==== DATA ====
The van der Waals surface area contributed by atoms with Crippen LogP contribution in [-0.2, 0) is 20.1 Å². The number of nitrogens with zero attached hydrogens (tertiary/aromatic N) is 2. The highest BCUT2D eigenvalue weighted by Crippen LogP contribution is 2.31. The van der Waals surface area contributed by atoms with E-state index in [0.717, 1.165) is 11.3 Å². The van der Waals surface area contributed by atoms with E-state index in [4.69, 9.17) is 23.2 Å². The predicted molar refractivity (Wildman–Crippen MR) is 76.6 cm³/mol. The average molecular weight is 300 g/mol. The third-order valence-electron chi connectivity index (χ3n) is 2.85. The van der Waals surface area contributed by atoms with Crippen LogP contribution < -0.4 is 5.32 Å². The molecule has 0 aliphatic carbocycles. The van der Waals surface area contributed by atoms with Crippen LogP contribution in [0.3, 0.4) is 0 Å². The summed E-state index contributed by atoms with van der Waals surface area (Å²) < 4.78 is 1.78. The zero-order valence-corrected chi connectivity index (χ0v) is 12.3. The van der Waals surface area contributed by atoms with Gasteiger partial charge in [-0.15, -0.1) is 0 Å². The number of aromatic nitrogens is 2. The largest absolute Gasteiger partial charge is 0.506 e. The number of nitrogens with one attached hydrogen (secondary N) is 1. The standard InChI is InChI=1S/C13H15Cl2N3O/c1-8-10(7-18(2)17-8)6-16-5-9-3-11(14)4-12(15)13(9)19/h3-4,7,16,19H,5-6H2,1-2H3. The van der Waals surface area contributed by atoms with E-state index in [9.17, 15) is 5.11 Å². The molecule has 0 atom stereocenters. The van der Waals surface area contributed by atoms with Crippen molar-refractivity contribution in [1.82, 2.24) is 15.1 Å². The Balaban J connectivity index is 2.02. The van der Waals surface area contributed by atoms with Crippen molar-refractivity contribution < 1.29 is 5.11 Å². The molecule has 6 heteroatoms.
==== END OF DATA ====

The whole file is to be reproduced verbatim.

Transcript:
The van der Waals surface area contributed by atoms with Crippen LogP contribution in [-0.2, 0) is 20.1 Å². The number of nitrogens with zero attached hydrogens (tertiary/aromatic N) is 2. The highest BCUT2D eigenvalue weighted by Crippen LogP contribution is 2.31. The van der Waals surface area contributed by atoms with E-state index in [0.717, 1.165) is 11.3 Å². The van der Waals surface area contributed by atoms with E-state index in [4.69, 9.17) is 23.2 Å². The predicted molar refractivity (Wildman–Crippen MR) is 76.6 cm³/mol. The average molecular weight is 300 g/mol. The third-order valence-electron chi connectivity index (χ3n) is 2.85. The van der Waals surface area contributed by atoms with Crippen LogP contribution < -0.4 is 5.32 Å². The molecule has 0 aliphatic carbocycles. The van der Waals surface area contributed by atoms with Crippen LogP contribution in [0.3, 0.4) is 0 Å². The summed E-state index contributed by atoms with van der Waals surface area (Å²) < 4.78 is 1.78. The zero-order valence-corrected chi connectivity index (χ0v) is 12.3. The van der Waals surface area contributed by atoms with Gasteiger partial charge in [-0.15, -0.1) is 0 Å². The number of aromatic nitrogens is 2. The largest absolute Gasteiger partial charge is 0.506 e. The number of nitrogens with one attached hydrogen (secondary N) is 1. The standard InChI is InChI=1S/C13H15Cl2N3O/c1-8-10(7-18(2)17-8)6-16-5-9-3-11(14)4-12(15)13(9)19/h3-4,7,16,19H,5-6H2,1-2H3. The van der Waals surface area contributed by atoms with E-state index in [9.17, 15) is 5.11 Å². The molecule has 0 atom stereocenters. The van der Waals surface area contributed by atoms with Crippen molar-refractivity contribution in [1.82, 2.24) is 15.1 Å². The Balaban J connectivity index is 2.02. The van der Waals surface area contributed by atoms with Crippen molar-refractivity contribution < 1.29 is 5.11 Å². The molecule has 6 heteroatoms.